Members of the Organisation of Petroleum Exporting Countries (OPEC), excluding Iran, recorded about $982 billion, or five per cent increase in net oil export revenue in 2012, according to recent estimates of the United States Energy Information Administration (EIA).
The Western energy watchdog noted that the amount was estimated to be the largest level over the 1975—2012 period.
In its newly-released revenue fact sheet, the EIA estimated that Saudi Arabia earned the largest share of these earnings, $311 billion in 2012, or approximately 32 per cent of total OPEC revenues.
OPEC members are Nigeria, Algeria, Angola, Ecuador, Iran, Iraq, Kuwait, Libya, Qatar, Saudi Arabia, United Arab Emirates and Venezuela.
But the Hindu Business Line reported that the EIA, based on the projection, estimates that members of OPEC, excluding Iran, could earn about $940 billion of net oil export revenues in 2013 and about $903 billion in 2014, in nominal terms (unadjusted for inflation).
“These net export earnings do not include Iran’s revenues, due to the difficulties associated with estimating Tehran’s earnings, including its inability to receive payments and possible price discounts Iran offers its existing customers,” the fact sheet said.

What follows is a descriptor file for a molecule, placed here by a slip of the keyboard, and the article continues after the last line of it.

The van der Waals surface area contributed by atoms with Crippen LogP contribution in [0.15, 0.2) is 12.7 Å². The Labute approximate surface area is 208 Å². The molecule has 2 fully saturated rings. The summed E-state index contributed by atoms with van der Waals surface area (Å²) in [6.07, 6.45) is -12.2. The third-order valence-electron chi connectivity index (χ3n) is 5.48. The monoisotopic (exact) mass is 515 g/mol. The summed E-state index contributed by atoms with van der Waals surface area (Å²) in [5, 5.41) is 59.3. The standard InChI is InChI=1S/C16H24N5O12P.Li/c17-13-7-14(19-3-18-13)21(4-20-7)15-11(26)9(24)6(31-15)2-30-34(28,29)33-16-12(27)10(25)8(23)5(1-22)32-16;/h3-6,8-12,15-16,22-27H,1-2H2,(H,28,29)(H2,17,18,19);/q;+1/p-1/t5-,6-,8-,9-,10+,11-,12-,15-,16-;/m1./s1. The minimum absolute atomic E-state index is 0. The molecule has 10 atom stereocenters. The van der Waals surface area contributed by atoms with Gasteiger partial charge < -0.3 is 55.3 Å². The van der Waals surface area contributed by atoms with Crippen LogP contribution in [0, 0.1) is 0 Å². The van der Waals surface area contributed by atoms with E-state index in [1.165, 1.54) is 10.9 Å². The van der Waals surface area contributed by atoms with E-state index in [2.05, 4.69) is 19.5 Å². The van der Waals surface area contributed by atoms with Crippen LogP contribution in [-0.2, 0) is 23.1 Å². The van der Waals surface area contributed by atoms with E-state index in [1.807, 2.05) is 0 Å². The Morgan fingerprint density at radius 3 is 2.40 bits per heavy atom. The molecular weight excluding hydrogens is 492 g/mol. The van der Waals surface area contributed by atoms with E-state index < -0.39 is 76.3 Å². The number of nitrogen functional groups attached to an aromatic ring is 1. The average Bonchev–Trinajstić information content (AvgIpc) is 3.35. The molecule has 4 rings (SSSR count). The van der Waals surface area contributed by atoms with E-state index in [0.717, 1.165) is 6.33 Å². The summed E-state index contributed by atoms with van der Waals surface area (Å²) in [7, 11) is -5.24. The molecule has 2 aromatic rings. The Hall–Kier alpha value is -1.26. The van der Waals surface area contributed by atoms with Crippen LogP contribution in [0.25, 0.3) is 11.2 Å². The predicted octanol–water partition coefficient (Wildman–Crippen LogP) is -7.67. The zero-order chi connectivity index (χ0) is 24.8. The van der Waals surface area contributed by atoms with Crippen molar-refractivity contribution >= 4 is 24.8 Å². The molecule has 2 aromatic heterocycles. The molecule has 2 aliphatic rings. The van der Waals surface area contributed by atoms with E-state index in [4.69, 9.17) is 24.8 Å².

In its 2014, oil outlook, the group, which controls a third of world’s oil, said global oil demand would grow at a rate of 1.2 per cent in 2014, rising from this year’s 0.9 per cent on the back of an overall economic recovery.
The world would need 90.7 million barrels per day (bpd) next year, one million bpd above this year’s level, the Vienna-based organisation said in its first outlook for 2014.
At the same time, OPEC said average demand in 2013 would be slightly lower than previously predicted- 89.64 mbpd instead of 89.65 mbpd.
This downward revision is based on “the more sluggish-than-expected performance of the world economy in the first six months of the year,” OPEC’s analysts said, noting that oil demand forecasts had been lowered especially in China and the Middle East.
Falling oil consumption in industrialised countries was forecast to slow to 200,000 bpd in 2014, compared with the decline of 400,000 bpd this year.
Production is expected to grow especially in North America, where producers have been extracting oil from rock and sand rather than from traditional wells, according to OPEC, which also expects Latin American and former Soviet Union countries to expand production.
As a result, economies around the world would need only an average of 29.6 million bpd of oil from OPEC countries next year, less than last month’s production of 30.4 million bpd.
The 2014 production forecast is also below OPEC’s current self-imposed output ceiling of 30 million bpd, which had been set to protect price levels.
Information from This Day was used in this report.